The Buddha in the Attic by Julie Otsuka
Completely gripping, poetically written, powerfully provocative novel.
While stranded in the Minneapolis airport, I stumbled into an indie bookstore and found this captivating historical fiction about Japanese “picture brides” shipped to Western California under false pretences to live lives of servitude, neglect, and (very occasionally) beauty.
Slapped with all kinds of fancy awards like “Pen/Faulkner Winner for Fiction” and “National Book Award Finalist” if you’re into that.
Excellent insight into what it’s like as an immigrant juggling uncertain futures in an unknown land and the struggles of birthing and supporting a family.
After I left Walmart in 2017 I felt discombobulated. Ten years at one place will do that. I felt like that sticky tape on the back of a new credit card after you peel it off. All I knew was how to stick to a credit card, and then I suddenly morphed into a tightly wound ball of tape with no clear purpose. What now?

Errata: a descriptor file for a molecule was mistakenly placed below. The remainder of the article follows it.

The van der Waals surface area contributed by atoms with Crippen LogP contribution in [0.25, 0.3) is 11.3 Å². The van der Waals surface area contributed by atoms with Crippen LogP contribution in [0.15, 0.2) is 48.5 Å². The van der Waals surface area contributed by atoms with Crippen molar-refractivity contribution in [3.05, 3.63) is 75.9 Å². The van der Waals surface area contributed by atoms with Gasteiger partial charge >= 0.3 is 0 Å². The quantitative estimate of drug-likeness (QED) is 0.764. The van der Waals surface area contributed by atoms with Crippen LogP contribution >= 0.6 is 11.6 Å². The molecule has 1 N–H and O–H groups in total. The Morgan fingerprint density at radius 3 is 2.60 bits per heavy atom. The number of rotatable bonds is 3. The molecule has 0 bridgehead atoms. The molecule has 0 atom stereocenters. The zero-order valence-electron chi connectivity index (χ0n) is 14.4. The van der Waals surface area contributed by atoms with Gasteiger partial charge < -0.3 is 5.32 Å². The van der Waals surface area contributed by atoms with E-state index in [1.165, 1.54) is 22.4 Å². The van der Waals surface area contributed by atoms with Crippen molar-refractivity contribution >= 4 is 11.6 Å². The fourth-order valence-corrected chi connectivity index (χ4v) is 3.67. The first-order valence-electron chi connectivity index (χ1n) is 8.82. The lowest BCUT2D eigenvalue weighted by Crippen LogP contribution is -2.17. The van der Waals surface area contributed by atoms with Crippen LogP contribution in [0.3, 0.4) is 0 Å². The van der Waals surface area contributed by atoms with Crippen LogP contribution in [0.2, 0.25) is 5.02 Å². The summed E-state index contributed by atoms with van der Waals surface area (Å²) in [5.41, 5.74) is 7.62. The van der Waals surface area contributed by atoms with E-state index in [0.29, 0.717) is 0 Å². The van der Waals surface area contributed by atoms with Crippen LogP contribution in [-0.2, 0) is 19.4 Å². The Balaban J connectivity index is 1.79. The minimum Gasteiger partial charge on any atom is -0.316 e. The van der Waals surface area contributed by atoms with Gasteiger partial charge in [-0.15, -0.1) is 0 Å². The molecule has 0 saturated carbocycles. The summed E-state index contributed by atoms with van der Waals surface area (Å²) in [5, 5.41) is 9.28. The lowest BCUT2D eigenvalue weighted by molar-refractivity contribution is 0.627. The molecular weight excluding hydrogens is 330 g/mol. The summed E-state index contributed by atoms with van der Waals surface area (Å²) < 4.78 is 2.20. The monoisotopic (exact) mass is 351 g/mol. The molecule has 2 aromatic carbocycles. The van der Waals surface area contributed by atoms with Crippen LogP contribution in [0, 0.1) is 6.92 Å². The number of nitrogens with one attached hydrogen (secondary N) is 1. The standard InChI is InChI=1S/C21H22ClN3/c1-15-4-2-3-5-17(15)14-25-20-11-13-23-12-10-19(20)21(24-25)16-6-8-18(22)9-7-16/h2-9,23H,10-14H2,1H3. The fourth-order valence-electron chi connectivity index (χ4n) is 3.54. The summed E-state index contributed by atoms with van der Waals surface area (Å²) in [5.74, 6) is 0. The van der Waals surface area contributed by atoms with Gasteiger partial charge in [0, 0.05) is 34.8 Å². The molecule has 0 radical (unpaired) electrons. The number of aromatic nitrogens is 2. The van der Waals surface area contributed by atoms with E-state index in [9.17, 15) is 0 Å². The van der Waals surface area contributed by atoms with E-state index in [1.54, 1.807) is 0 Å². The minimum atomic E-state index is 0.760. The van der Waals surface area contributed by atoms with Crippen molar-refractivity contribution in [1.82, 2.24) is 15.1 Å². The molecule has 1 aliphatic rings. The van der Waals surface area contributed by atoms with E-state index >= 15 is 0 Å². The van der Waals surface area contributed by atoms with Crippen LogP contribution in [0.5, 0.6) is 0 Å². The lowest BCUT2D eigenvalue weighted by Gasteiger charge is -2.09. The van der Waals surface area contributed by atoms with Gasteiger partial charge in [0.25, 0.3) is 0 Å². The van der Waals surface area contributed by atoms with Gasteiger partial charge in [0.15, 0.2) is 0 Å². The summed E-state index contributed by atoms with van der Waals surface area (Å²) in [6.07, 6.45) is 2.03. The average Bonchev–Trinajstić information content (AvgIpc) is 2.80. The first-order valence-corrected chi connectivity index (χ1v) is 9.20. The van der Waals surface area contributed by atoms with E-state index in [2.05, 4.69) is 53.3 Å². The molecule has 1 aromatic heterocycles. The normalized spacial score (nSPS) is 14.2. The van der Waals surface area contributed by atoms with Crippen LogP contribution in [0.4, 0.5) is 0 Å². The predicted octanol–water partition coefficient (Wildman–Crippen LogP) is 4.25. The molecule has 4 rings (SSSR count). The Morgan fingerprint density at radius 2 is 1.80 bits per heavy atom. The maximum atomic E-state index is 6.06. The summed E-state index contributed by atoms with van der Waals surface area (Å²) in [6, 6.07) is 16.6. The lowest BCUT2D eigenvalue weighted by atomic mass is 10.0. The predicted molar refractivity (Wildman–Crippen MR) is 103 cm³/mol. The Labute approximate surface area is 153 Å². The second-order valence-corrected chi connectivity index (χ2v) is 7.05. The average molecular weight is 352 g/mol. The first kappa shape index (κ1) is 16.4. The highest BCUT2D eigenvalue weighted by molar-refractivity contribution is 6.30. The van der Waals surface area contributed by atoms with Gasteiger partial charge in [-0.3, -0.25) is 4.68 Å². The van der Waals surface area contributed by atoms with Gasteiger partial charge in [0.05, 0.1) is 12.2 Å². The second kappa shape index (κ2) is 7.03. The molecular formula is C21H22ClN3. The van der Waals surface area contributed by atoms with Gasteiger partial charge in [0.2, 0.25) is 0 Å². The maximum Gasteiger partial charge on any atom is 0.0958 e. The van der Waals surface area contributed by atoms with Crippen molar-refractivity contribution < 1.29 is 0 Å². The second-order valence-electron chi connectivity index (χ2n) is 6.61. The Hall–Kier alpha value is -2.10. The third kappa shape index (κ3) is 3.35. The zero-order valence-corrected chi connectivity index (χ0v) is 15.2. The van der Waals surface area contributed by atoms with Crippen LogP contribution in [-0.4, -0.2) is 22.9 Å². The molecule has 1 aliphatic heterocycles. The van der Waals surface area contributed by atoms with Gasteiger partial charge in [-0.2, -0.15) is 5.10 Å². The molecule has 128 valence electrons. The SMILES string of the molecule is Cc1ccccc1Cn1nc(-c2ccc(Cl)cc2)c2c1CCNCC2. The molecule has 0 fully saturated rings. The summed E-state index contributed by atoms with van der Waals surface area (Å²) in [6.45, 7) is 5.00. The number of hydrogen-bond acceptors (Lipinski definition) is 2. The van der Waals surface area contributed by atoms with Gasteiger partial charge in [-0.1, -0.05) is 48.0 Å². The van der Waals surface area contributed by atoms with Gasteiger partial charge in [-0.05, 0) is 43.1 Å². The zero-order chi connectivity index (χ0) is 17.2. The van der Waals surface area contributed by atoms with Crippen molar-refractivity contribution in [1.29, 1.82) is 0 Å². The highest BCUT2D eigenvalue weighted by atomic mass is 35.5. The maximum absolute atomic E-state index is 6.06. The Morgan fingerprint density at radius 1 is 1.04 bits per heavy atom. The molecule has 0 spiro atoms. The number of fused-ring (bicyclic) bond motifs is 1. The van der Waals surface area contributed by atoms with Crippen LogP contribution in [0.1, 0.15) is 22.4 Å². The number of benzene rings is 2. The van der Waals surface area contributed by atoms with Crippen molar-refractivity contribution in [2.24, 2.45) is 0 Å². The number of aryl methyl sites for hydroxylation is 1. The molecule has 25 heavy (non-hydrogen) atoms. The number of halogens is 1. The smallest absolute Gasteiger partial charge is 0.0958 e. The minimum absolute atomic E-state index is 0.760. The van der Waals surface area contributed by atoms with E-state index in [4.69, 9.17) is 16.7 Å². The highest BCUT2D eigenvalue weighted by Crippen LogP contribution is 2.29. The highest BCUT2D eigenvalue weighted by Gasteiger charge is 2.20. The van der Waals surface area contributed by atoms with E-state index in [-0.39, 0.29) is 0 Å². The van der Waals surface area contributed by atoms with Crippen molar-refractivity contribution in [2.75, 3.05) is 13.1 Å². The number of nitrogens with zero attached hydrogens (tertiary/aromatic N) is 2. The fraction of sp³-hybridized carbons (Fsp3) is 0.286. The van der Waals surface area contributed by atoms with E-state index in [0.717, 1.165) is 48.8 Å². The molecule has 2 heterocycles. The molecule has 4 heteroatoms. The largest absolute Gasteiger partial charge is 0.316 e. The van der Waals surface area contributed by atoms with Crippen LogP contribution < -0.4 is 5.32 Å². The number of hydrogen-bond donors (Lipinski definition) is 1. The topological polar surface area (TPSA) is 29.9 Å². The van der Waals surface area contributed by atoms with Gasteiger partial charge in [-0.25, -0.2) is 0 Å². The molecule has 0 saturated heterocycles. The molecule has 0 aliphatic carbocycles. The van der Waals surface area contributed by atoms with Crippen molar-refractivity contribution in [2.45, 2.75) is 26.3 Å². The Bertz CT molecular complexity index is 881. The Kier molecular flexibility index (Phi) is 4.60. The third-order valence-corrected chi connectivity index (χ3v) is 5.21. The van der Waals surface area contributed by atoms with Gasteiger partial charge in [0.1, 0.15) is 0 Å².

Well, using far better metaphors, Seth Godin would call this a dip. And this little book (74-pages-little) is a powerful pump-you-up manifesto for navigating what to quit and when to do it while granting those hazy periods the importance they deserve. This book will give you the courage to walk away when you need to. A metaphorical summary a friend shared of this book: The longer you hold your breath underwater the more interesting place you come up.
East of Eden by John Steinbeck
Crazy story. I was sitting at a bar and I started chatting with the guy next to me. The conversation turned into books (surprise, surprise!) and we learned we shared a taste for writers like David Mitchell and Haruki Murakami. I got excited and said “So, what’s your favorite novel of all time?” and, he immediately peeled back the top of his shirt and revealed a gigantic tattoo of a tree branch. “What’s that?” I asked. And he said “East of Eden. John Steinbeck. This is a tattoo of the cover of the book.” I didn’t have a moment to really gather the fact that he had a book cover tattooed on his body before the bartender shouted “No way!” She came up to us and pulled up her shirt sleeve and revealed some indecipherable quote. “From East of Eden!” she said excitedly. “I got it on my arm.” I don’t quite remember what my reaction was but I think it was something like “If two random strangers who don’t know each other both have a book permanently tattooed on their body, then I really have to read that book.”